C. Awareness towards Preventive healthcare

Increasing health consciousness among common people has created avenues for preventive healthcare. Hospitals have started
witnessing a number of patients who visit for health check-ups as a preventive measure. The various health check-up packages
offered include a combination of CBC, blood sugar, cholesterol, urine, stool, digital chest X-Ray, ECG, general examination, blood
group, blood sugar, liver profile, proteins, lipid profile, cholesterol, and renal profile. Around 70 per cent of treatment decisions
in the country are based on lab results. This trend has further led to newer avenues for companies involved in carrying out
diagnostic tests.
INDIA’S HEALTHCARE SECTOR: Opportunities & Threats

D. Increased life expectancy and an ageing population

In the domestic market, health spending will be sustained by two demographic trends: increased life expectancy and an ageing
population. Life expectancy, which averaged 63.3 years in 2000-04, is expected to increase to 65.1 years in 2005-09 and to 66
years in 2006-10. The proportion of the population aged 65 years and over is also on the rise, and will increase from 4.7 per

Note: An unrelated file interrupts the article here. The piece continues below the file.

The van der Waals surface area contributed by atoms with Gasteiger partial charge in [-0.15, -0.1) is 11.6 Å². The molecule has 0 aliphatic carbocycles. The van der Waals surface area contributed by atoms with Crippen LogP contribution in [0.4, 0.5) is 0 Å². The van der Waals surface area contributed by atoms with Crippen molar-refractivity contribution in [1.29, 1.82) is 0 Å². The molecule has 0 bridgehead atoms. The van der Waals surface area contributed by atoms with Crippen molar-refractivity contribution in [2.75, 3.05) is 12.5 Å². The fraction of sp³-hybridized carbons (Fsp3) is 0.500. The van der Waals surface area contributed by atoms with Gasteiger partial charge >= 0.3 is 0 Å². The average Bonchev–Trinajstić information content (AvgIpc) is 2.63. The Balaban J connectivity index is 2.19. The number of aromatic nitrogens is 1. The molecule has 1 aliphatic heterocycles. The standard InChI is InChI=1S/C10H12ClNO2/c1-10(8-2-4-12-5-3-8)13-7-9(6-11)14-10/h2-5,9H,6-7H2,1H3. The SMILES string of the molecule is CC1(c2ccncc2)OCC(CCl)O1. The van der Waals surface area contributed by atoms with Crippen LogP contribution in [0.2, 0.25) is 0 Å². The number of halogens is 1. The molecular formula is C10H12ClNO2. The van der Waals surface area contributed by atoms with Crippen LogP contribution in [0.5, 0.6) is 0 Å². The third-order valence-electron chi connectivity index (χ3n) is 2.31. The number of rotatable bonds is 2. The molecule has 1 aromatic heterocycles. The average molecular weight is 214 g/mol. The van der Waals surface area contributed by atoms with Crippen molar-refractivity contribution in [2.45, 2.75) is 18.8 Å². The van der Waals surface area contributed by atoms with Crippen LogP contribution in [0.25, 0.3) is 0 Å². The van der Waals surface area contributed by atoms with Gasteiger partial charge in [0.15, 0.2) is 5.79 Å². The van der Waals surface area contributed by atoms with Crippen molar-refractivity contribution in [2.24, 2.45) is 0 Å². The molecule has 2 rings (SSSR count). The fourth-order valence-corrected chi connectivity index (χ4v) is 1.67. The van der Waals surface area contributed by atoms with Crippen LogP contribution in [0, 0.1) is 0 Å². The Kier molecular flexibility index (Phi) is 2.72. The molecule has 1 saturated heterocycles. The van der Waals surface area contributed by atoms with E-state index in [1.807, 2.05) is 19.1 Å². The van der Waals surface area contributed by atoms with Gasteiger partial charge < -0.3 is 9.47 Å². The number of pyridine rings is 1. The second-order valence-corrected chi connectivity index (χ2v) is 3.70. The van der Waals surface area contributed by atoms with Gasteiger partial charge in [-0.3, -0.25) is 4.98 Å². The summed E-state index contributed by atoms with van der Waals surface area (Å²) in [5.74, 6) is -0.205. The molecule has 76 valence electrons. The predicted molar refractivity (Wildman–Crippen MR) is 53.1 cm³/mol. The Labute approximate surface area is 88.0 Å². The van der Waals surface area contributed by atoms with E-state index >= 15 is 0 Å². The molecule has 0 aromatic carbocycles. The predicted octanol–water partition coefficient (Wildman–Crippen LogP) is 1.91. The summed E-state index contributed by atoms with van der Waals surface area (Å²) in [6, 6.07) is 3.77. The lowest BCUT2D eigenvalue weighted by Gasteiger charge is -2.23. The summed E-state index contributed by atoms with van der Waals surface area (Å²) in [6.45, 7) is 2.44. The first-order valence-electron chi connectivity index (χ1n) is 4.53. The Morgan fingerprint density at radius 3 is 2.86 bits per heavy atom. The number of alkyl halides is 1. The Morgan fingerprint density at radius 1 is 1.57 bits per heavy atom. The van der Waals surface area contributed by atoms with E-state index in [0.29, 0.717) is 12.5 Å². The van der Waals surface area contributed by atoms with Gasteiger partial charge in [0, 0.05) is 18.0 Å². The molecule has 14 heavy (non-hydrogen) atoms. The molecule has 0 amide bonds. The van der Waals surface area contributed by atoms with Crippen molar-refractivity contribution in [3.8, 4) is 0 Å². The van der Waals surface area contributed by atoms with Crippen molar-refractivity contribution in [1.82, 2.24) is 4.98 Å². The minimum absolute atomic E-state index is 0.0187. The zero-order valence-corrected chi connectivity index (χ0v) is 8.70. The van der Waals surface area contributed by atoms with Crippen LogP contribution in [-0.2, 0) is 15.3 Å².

cent in 2000 to 5.3 per cent in 2005 and 5.8 per cent in 2010. Although the rate of ageing in India is slower than the developed
world, the large population makes any increase significant in terms of absolute numbers, and therefore also in terms of market

E. Overburdened health infrastructure & high costs in the West

The healthcare systems in Europe and the United States are under severe pressure; particularly the National Health Service
(NHS) in the UK, which has a long list of patients waiting for over a year for surgery. In the US the healthcare crisis has a
different dimension. Around 50 million citizens are uninsured, with even the insured having to pay dearly for treatment.